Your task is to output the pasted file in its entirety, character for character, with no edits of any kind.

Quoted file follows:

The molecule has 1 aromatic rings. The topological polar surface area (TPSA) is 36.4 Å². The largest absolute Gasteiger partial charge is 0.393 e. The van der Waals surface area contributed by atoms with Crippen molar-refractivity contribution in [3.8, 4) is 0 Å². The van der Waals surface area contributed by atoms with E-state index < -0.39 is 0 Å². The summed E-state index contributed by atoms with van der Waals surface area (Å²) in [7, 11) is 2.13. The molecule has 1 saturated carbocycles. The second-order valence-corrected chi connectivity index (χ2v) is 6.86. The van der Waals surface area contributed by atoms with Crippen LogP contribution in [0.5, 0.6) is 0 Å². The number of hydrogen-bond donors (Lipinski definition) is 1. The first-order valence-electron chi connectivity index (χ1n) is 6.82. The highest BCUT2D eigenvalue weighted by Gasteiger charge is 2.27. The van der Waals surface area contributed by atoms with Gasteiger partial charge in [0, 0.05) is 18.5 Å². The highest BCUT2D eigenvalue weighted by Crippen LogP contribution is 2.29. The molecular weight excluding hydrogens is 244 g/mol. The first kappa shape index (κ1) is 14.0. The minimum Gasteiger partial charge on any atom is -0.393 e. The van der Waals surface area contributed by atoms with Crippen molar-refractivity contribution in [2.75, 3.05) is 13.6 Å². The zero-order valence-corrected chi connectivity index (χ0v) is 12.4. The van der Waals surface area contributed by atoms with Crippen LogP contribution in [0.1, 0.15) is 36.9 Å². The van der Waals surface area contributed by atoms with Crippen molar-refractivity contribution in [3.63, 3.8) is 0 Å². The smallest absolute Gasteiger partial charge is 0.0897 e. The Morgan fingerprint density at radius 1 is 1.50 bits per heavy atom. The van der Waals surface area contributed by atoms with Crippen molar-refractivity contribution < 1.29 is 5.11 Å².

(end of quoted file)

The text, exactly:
The molecule has 1 aromatic rings. The topological polar surface area (TPSA) is 36.4 Å². The largest absolute Gasteiger partial charge is 0.393 e. The van der Waals surface area contributed by atoms with Crippen molar-refractivity contribution in [3.8, 4) is 0 Å². The van der Waals surface area contributed by atoms with E-state index < -0.39 is 0 Å². The summed E-state index contributed by atoms with van der Waals surface area (Å²) in [7, 11) is 2.13. The molecule has 1 saturated carbocycles. The second-order valence-corrected chi connectivity index (χ2v) is 6.86. The van der Waals surface area contributed by atoms with Crippen LogP contribution in [0.5, 0.6) is 0 Å². The number of hydrogen-bond donors (Lipinski definition) is 1. The first-order valence-electron chi connectivity index (χ1n) is 6.82. The highest BCUT2D eigenvalue weighted by Gasteiger charge is 2.27. The van der Waals surface area contributed by atoms with Gasteiger partial charge in [0, 0.05) is 18.5 Å². The highest BCUT2D eigenvalue weighted by Crippen LogP contribution is 2.29. The molecular weight excluding hydrogens is 244 g/mol. The first kappa shape index (κ1) is 14.0. The minimum Gasteiger partial charge on any atom is -0.393 e. The van der Waals surface area contributed by atoms with Crippen molar-refractivity contribution in [2.75, 3.05) is 13.6 Å². The zero-order valence-corrected chi connectivity index (χ0v) is 12.4. The van der Waals surface area contributed by atoms with Crippen LogP contribution in [0.1, 0.15) is 36.9 Å². The van der Waals surface area contributed by atoms with Crippen molar-refractivity contribution in [3.63, 3.8) is 0 Å². The smallest absolute Gasteiger partial charge is 0.0897 e. The Morgan fingerprint density at radius 1 is 1.50 bits per heavy atom. The van der Waals surface area contributed by atoms with Crippen molar-refractivity contribution < 1.29 is 5.11 Å².